Kim Cattrall's character's "explicit, shame-free sexuality is far more routine for women characters today than it was in 1998, when Samantha’s refusal to censor or restrain herself when it came to sex was a deliberate shock to TV’s system — and for Sex and the City, a crucial cornerstone to the series’ success," says Caroline Framke. That's why Framke worries that the lack of Samantha Jones in the HBO Max revival "will be an insurmountable obstacle to recapturing what made the original show work," adding that "Samantha’s defiantly open, down for anything sex life provides a necessary counterbalance to the other three women who are way more uptight than they often care to admit." Without Samantha, Framke says, "Sex and the City just won’t have the pulse of enthusiastic sexual energy that made for some of its best moments. If Cattrall remains out of the picture, as seems likely, And Just Like That will have to do more than just catch up with Carrie, Miranda and Charlotte in order to recapture the series’ original spark. It will either have to undergo a shift in narrative focus, as is perhaps inevitable given the characters’ advancing age and more settled lives, or replace Samantha’s singular voice in a way that feels authentic. Maybe this comes in the form of a new character — preferably one in her sixties, as Cattrall is and Samantha would be — or else one of the remaining women evolving into more progressive views (which, frankly, would feel more unrealistic than Samantha’s sudden absence). No matter what, though, the worst thing the revival could do would be to dismiss Samantha like one of the show’s countless exes and move on without acknowledging why she was so important in the first place. Carrie Bradshaw may have made a name for herself by saying she 'knows good sex,' but it was Samantha Jones whose raison d’être was having it."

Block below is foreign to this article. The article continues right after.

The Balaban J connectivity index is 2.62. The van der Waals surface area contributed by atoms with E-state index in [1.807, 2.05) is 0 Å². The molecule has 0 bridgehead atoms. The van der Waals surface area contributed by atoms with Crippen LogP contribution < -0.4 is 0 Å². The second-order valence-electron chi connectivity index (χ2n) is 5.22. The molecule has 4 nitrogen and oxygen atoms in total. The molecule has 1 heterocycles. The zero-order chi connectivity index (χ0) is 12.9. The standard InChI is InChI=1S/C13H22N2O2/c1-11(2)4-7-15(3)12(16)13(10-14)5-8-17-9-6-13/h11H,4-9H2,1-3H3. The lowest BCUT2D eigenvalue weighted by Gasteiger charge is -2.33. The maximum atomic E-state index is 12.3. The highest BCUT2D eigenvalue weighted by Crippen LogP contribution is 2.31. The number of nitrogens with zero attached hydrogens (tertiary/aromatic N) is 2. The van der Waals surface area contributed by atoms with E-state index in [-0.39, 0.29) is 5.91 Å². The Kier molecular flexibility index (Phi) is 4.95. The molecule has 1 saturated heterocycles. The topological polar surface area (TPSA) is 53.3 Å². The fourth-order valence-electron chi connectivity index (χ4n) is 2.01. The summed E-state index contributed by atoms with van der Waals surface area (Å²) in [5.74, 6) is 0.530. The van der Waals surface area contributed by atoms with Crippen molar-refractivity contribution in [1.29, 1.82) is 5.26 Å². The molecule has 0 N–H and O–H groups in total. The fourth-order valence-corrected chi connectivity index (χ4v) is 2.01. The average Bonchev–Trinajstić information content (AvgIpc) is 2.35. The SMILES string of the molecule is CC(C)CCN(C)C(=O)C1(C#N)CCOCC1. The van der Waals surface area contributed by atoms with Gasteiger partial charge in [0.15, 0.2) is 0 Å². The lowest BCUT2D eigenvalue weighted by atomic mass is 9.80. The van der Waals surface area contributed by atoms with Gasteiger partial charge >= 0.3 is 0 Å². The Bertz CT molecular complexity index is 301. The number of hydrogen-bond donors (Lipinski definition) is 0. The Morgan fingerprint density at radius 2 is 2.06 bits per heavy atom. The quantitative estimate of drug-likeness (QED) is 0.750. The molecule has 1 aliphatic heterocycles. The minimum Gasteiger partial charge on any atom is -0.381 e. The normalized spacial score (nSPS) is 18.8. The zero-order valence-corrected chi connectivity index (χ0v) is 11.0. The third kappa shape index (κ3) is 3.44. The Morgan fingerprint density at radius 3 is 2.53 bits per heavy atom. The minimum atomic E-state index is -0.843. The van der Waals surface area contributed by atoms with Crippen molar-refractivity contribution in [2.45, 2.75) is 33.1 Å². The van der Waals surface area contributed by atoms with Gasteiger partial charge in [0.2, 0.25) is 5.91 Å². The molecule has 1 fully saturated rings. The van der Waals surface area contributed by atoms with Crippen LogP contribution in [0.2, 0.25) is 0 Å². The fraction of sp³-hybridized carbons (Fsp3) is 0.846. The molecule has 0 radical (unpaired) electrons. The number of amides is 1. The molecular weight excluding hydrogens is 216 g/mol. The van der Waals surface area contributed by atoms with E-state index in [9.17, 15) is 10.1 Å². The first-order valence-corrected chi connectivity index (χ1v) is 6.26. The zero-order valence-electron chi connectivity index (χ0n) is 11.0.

Sex and the City reboot will have to avoid being out of touch in wake of the pandemic: "This is not a great moment for a series about three upper-middle-class, white, post-feminist women partying their way through a city even they shouldn’t be able afford—amid an economic climate where the conspicuous consumption of thousand-dollar shoes calls to mind the excesses of Marie Antoinette, to say nothing of the damage our current global health crisis has done to the sex lives of single New Yorkers," says Judy Berman. "To have any chance of relevance in 2021, Sex and the City would need to lean hard on 60-year-old Samantha Jones as she navigated the increasingly app-based, gender-fluid, kink-savvy dating scene she helped to bring about. Better still, the show’s producers could have heeded some of their character’s wisest words: 'What happened was in the past. Leave it there.'"
There's only one way to bring back Sex and the City sans Samantha and have it recapture the spirit of the original: "Here’s my pitch: We open on Samantha’s funeral. Not a huge shock there, since she had breast cancer late in the series, and it wouldn’t make sense for Samantha to be alive and not be a part of this continuation," says Dave Nemetz, adding: "Her death rocks her three closest friends to the core, forcing them to take a hard look at where they are in life. Have they become too stale and set in their ways? Could they use a little more Samantha Jones-style spice in their lives? So Carrie, Miranda and Charlotte make a pact to honor Samantha by… ditching their husbands for a trial period and reentering the dating pool, single and ready to mingle."
Carrie Bradshaw’s world no longer exists, nor does her sexual landscape: The Sex and the City revival will only highlight the show's flaws, says Princess Weekes. "When I look at the fact that Gossip Girl, Dexter, True Blood, Pretty Little Liars, The Sopranos, and Sex and the City are all coming back, it just feels so utterly disappointing," says Weekes. "We have worked so hard to create organizations and production companies that are trying to make new, inclusive content, and we are just making … the same things. We already watched how Netflix’s Gilmore Girls revival only served to highlight issues that the show had with race, body issues, sexuality, class, etc., because despite the love people have for the series, it doesn’t need to continue or have a place today."